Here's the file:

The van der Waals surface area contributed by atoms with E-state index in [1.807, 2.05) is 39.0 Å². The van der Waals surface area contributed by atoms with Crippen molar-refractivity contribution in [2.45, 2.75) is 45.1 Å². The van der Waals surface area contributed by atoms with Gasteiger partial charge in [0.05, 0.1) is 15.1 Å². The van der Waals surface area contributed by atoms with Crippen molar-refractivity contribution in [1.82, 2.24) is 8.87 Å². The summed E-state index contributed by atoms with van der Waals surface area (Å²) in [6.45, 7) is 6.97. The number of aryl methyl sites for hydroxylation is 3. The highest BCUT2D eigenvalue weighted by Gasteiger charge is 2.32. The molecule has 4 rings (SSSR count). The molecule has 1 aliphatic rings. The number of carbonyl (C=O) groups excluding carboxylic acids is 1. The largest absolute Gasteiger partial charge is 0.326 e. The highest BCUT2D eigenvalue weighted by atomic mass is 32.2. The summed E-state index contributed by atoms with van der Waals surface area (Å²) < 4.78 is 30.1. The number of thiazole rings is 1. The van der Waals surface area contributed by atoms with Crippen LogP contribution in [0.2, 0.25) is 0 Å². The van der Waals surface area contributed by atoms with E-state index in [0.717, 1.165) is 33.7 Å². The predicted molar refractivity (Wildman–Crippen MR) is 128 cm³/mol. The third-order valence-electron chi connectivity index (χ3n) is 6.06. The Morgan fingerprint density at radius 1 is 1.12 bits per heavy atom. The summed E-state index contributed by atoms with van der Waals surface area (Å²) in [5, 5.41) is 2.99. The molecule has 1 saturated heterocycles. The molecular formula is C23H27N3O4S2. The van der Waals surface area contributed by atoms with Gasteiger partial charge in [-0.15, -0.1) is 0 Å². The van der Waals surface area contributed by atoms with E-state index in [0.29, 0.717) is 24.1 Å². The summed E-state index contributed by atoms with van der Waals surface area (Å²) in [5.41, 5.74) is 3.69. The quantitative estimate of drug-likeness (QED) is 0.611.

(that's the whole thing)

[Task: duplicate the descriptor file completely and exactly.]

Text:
The van der Waals surface area contributed by atoms with E-state index in [1.807, 2.05) is 39.0 Å². The van der Waals surface area contributed by atoms with Crippen molar-refractivity contribution in [2.45, 2.75) is 45.1 Å². The van der Waals surface area contributed by atoms with Gasteiger partial charge in [0.05, 0.1) is 15.1 Å². The van der Waals surface area contributed by atoms with Crippen molar-refractivity contribution in [1.82, 2.24) is 8.87 Å². The summed E-state index contributed by atoms with van der Waals surface area (Å²) in [6.45, 7) is 6.97. The number of aryl methyl sites for hydroxylation is 3. The highest BCUT2D eigenvalue weighted by Gasteiger charge is 2.32. The molecule has 4 rings (SSSR count). The molecule has 1 aliphatic rings. The number of carbonyl (C=O) groups excluding carboxylic acids is 1. The largest absolute Gasteiger partial charge is 0.326 e. The highest BCUT2D eigenvalue weighted by atomic mass is 32.2. The summed E-state index contributed by atoms with van der Waals surface area (Å²) < 4.78 is 30.1. The number of thiazole rings is 1. The van der Waals surface area contributed by atoms with Crippen LogP contribution in [0.2, 0.25) is 0 Å². The van der Waals surface area contributed by atoms with E-state index in [0.717, 1.165) is 33.7 Å². The predicted molar refractivity (Wildman–Crippen MR) is 128 cm³/mol. The third-order valence-electron chi connectivity index (χ3n) is 6.06. The Morgan fingerprint density at radius 1 is 1.12 bits per heavy atom. The summed E-state index contributed by atoms with van der Waals surface area (Å²) in [5, 5.41) is 2.99. The molecule has 1 saturated heterocycles. The molecular formula is C23H27N3O4S2. The van der Waals surface area contributed by atoms with Gasteiger partial charge in [-0.15, -0.1) is 0 Å². The van der Waals surface area contributed by atoms with E-state index in [0.29, 0.717) is 24.1 Å². The summed E-state index contributed by atoms with van der Waals surface area (Å²) in [5.41, 5.74) is 3.69. The quantitative estimate of drug-likeness (QED) is 0.611.